Rahul Gandhi: From underdog to contender, and just in time

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New Delhi : The 2018 assembly election is a landmark moment for Congress president Rahul Gandhi. For the first time in his political career, he has led his party to a conclusive victory: a clear majority in one state, a borderline majority in another and a neck and neck battle in the third.

After years of electoral reverses, the revival in the Hindi heartland, where it was near-zero in 2014, comes just in time for Lok Sabha 2019. The halo of invincibility around Prime Minister Narendra Modi has dimmed, even as Rahul has gone from underdog to contender. By leading from the front, he had proved himself a worthy opponent of the BJP even before the results came in.

Rahul’s strategy in the south was flawed and the alliance with the TDP cost the party heavily, resulting in a humiliation at the hands of the TRS. Nor could the party counter anti-incumbency in Mizoram. Also, the Congress could have done even better in Rajasthan, if Ashok Gehlot’s supporters had been accommodated. There is a possibility that Gehlot rather than Sachin Pilot may take oath, as several of his candidates have won as independents.

However, Rahul’s decision to reject the ‘secularism’ issue in favour of ‘soft Hindutva’ and offer massive sops to farmers turned out to be good decisions. Unlike Punjab in 2017, where the Congress was seen to have won in spite of Rahul’s meddling, he can take a large part of the credit for the victory in the Hindi belt.

The biggest loser in the assembly elections is Amit Shah, whose detractors within the party and RSS will now gain strength and lobby for a replacement. This is unlikely before the 2019 polls, however. To be fair to Shah, he had been asked to do a near-impossible job: to beat the double anti-incumbency factor, which included demonetisation, GST, unemployment and farmers’ unrest.

At the same time, the BJP’s state satraps gave a good account of themselves in the face of overwhelming odds. Indeed, Vasundhrara Raje managed to overcome the angst against the Centre to some extent, while Shivraj Singh Chauhan did so more successfully in Madhya Pradesh. They had no counter-arguments to offer, but still managed to give the Congress a strong fight.

The road ahead is a difficult one, however. First, because the trends at the state and national level are usually different. In 2003, the BJP won the Hindi heartland, but lost the centre. In 2008, it won MP and Chhattisgarh, but again lost in Parliament. Likewise, in 1998, the Congress won MP and Rajasthan, but lost the Lok Sabha. Second, it would be wrong to conclude from the assembly election results that rural and small-town India will reject the BJP. The Congress gained as a result of a negative vote in these three states, arising from double anti-incumbency and voter fatigue in Madhya Pradesh and Chhattisgarh. It had nothing to offer by way of alternative vision – in fact, it deployed precisely the same weapons that the BJP used against it in the past, such as promising loan-waivers and higher procurement prices to farmers.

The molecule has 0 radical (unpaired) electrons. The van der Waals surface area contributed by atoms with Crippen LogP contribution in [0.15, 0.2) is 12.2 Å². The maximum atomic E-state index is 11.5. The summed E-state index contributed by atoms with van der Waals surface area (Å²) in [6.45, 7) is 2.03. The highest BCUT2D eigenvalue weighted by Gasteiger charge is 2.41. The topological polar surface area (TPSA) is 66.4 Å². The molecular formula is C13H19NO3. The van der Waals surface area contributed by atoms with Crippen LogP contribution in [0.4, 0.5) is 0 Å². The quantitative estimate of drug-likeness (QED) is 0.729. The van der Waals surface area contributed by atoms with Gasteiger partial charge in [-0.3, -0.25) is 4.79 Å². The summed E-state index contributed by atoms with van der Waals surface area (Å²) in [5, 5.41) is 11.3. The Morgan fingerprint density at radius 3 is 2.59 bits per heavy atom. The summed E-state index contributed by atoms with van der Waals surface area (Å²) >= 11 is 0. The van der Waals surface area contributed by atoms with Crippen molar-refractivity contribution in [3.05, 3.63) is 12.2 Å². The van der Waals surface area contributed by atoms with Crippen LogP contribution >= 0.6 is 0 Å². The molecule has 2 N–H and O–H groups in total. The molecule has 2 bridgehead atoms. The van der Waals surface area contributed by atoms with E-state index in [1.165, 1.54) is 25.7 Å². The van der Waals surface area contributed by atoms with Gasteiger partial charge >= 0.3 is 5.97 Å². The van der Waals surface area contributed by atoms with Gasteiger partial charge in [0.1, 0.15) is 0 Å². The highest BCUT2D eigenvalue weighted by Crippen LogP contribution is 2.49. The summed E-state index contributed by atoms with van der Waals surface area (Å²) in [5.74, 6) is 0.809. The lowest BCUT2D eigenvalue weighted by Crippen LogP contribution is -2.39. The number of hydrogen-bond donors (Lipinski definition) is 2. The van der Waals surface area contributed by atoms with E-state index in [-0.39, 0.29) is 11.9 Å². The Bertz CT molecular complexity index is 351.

The advantage for the Congress lies in the validation of Rahul Gandhi’s leadership. Internally, the pro-Priyanka brigade will be silenced and the state satraps will be less likely to indulge in in-fighting. Externally, the Congress will be in a better bargaining position within the mahagathbandhan, but its claim to leadership is compromised by the fact that regional forces have triumphed over the Congress in two states – Telengana and Mizoram.

The convenor of the grand Opposition meeting held one day before the results, N Chandrababu Naidu, was not able to persuade the SP and BSP to attend. Now, sections within the Congress will blame the TDP for the Telengana debacle and urge Rahul to take over the pole position in the mahagathbandhan from Naidu. In the next few months, the Congress will enhance its strength on the ground, as big and small opportunistic netas do a ghar-wapasi along with their workers. If nothing else, the rank-and-file will be revitalised, sensing that they are in with a chance in 2019. Rahul has thrown down the gauntlet, but whether he can best Modi in a face-to-face contest remains to be seen.

Lok Sabha 2019 is an uphill task for both parties. The campaign for Assembly 2018 was centred around economic and governance issues – unemployment, fiscal mismanagement, agrarian crisis and so on, where the BJP is at a disadvantage. Therefore, it will try and change the terrain by introducing new factors. It must also be noted that PM Modi did not lead the campaign this time, leaving most of the work to the chief ministers. The voters in these states, which together account for 66 Lok Sabha seats, have expressed their anger already and may do a U-turn in the general elections. By that time, it will be clear that the Congress cannot fully deliver on the promises that it has made.

The campaign for Lok Sabha 2019 will be different, for three reasons. First, PM Modi will lead the attack and in a presidential-style contest, he will still have the advantage. Second and, more importantly, the Ram Janmabhoomi issue will have gathered force. The Vishwa Hindu Parishad (VHP) has already kicked off the campaign with a successful rally in Delhi. The torch will now be carried across the country (particularly in Uttar Pradesh, to counter anti-incumbency). The BJP may also opt for the legislative route on the Ram Mandir. If a Bill is tabled in Parliament, the Congress will be forced to either oppose it or lose its allies and the minority vote. Third, Modi and the RSS are at their best when they are under attack. Political analysts may assume that Hindu Rashtra (as embodied by Modi) is a dead issue, but Modi is quite capable of re-inventing it, to consolidate the Hindu vote.

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